At birth, the rabbit is a little being, shapeless, fragile, hairless, blind, deaf and inert. Difficult, then, to imagine that in a few weeks, like the chrysalis transformed into a butterfly, it will become a silky plush, endowed with a marvelous beauty, touching and full of vivacity! What has happened during these four weeks to cause such a transformation ? This is what we will see.
The birth of young rabbits
After having carefully improved the cozy nest with his own hairs, the rabbit finally gives birth to her young, at the rate of one birth every 10 minutes. Depending on the race, they will be between 2 and 12 to clump around the maternal udders. Each time, the mother carefully cuts the umbilical cord of her teeth, swallows the placenta who could soil the nest and lick each baby for a long time in order to rid its body of all filth. It is not uncommon for a litter to have one or more individuals stillborns or malformed. In this case, it is important for the good development of the survivors to remove them as quickly as possible. Take advantage of this visit to also clean any remains of the placenta.
The first meal
At the time of birth, the physiological transformation of the female is already complete. Her udders are full of a specific “early age” milk, very rich, the colostrum. Vital for young rabbits, this elixir is essential for their growth and protects them from diseases. This milk accompanies newborns during the first 3 weeks of life, then becomes concentrated, enriched in protein and in fat and lightens in lactose. The first meal will be the only one during which infants can feed themselves as they wish. It is not uncommon to see some of them activate around the breasts, while the mother expels the latest arrivals.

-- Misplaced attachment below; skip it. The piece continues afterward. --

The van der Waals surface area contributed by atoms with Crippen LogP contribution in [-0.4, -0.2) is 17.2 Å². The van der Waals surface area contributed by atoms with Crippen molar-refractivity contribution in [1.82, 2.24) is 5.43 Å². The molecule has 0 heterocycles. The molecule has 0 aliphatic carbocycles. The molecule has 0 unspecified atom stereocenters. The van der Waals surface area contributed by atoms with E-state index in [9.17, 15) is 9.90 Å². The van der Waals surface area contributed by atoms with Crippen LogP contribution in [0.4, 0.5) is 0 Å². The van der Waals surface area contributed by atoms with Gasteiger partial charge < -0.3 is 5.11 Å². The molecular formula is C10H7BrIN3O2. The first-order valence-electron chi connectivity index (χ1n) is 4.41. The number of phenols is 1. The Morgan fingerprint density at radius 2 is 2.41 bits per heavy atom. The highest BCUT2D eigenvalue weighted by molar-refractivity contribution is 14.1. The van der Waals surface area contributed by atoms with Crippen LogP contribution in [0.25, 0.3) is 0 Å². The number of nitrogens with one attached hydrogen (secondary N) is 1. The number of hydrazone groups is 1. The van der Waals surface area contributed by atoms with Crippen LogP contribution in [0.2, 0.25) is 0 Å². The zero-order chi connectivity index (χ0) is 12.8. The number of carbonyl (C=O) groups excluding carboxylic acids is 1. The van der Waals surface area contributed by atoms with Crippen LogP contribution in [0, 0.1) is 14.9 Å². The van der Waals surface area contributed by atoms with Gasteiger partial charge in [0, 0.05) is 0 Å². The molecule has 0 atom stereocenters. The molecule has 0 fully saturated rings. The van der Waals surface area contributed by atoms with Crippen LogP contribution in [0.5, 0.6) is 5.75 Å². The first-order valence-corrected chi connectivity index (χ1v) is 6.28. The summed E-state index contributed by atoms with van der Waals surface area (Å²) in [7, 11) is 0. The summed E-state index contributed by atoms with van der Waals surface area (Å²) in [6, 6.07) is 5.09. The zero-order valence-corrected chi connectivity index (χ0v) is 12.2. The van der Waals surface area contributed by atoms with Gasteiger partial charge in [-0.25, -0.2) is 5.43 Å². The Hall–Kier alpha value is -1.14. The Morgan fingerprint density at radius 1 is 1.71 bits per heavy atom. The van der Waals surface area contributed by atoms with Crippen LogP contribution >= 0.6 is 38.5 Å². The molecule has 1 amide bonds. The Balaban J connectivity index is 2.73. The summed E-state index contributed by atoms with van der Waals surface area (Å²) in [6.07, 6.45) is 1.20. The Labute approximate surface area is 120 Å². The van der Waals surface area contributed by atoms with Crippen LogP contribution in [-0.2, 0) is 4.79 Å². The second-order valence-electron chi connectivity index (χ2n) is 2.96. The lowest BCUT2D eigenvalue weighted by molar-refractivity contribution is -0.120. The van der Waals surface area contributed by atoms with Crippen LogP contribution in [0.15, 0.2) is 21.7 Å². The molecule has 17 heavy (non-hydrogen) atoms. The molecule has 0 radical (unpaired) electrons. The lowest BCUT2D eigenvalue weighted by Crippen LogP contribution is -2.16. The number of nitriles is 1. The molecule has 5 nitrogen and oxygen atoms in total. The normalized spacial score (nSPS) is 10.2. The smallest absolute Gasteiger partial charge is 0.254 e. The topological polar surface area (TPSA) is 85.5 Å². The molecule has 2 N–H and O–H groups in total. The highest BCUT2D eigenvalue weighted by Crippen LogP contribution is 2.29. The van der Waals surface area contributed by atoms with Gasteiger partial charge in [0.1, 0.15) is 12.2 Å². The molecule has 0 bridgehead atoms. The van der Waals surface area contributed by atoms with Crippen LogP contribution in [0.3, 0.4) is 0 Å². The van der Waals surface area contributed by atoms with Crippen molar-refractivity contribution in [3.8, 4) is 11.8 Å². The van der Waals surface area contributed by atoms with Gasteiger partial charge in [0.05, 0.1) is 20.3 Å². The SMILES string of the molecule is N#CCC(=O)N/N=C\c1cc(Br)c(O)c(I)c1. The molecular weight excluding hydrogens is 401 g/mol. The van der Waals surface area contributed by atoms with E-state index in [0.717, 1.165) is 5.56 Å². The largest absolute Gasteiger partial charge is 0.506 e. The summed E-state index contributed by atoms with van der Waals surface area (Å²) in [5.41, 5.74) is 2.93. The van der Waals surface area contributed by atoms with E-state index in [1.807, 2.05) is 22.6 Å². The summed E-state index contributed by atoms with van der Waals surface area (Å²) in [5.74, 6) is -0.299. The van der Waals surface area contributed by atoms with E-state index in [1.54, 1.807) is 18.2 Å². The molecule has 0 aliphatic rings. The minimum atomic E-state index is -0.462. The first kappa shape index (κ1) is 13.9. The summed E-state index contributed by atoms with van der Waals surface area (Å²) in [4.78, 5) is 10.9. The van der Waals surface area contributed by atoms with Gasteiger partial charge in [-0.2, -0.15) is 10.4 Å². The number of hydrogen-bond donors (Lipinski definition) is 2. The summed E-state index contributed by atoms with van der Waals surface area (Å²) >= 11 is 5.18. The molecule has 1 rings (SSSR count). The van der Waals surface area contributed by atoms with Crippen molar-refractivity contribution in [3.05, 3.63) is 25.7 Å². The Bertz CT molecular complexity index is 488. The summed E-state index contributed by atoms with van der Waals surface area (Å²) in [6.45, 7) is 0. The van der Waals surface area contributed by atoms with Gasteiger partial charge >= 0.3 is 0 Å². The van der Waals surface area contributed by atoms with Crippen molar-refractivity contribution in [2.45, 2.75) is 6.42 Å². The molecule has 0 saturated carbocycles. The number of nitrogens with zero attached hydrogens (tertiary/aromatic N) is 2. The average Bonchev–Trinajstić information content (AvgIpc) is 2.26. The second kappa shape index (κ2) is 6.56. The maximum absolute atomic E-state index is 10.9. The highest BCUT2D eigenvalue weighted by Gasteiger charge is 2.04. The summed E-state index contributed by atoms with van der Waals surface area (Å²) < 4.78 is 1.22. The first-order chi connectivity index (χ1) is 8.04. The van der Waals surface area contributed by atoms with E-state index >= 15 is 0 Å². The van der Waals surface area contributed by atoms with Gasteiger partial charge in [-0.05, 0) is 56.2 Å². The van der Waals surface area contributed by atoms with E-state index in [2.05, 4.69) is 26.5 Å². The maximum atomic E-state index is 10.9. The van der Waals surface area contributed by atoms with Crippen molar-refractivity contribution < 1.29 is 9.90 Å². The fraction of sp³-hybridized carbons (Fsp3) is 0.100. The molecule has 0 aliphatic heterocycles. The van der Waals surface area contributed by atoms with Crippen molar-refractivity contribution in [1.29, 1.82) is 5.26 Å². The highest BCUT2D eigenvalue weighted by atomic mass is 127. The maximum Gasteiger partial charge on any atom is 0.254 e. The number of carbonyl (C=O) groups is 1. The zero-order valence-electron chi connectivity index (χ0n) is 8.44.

The first days
At birth, the rabbit weighs between 30 and 80 grams, depending on its breed and constitution. Nesting, it is not able to move around and feed itself. It is therefore the mother who will go to the nest for the only daily breastfeeding. Feeds only last a few minutes and the mother remains standing. It is the rabbit who decides the quantities of milk distributed, when she judges that it is over, she is able to block the flow. This behavior is quite natural, but when hungry, it can happen that the last to arrive desperately cling to the udders. This does not prevent the mother from going back to go about her business. You have to be careful with these movements, because a baby rabbit can get stuck on a udder, and be dragged out of the nest. It must then be put back there quickly, otherwisehypothermia, cause of rapid death.
The first awakenings
From the fourth day, the risk of death due to the mother’s lack of milk or to hazardous genetic manipulation (dwarfism), shrinks. The range is getting rounder every day and a first down very silky covers the entire body. Even if it is very tempting, hold back, at this point, your frenzied urge to cuddle these little loves. A visual inspection of the health of their living environment is sufficient for now. It is also the moment when each person’s character traits will appear. Nestled in a compact cluster, periods of sleep still occupy most of the brood’s time, but it is remarkable to note that the same individuals occupy the central place, comfortably coiled up warm and in safety. Certainly, these are already the dominant of the group.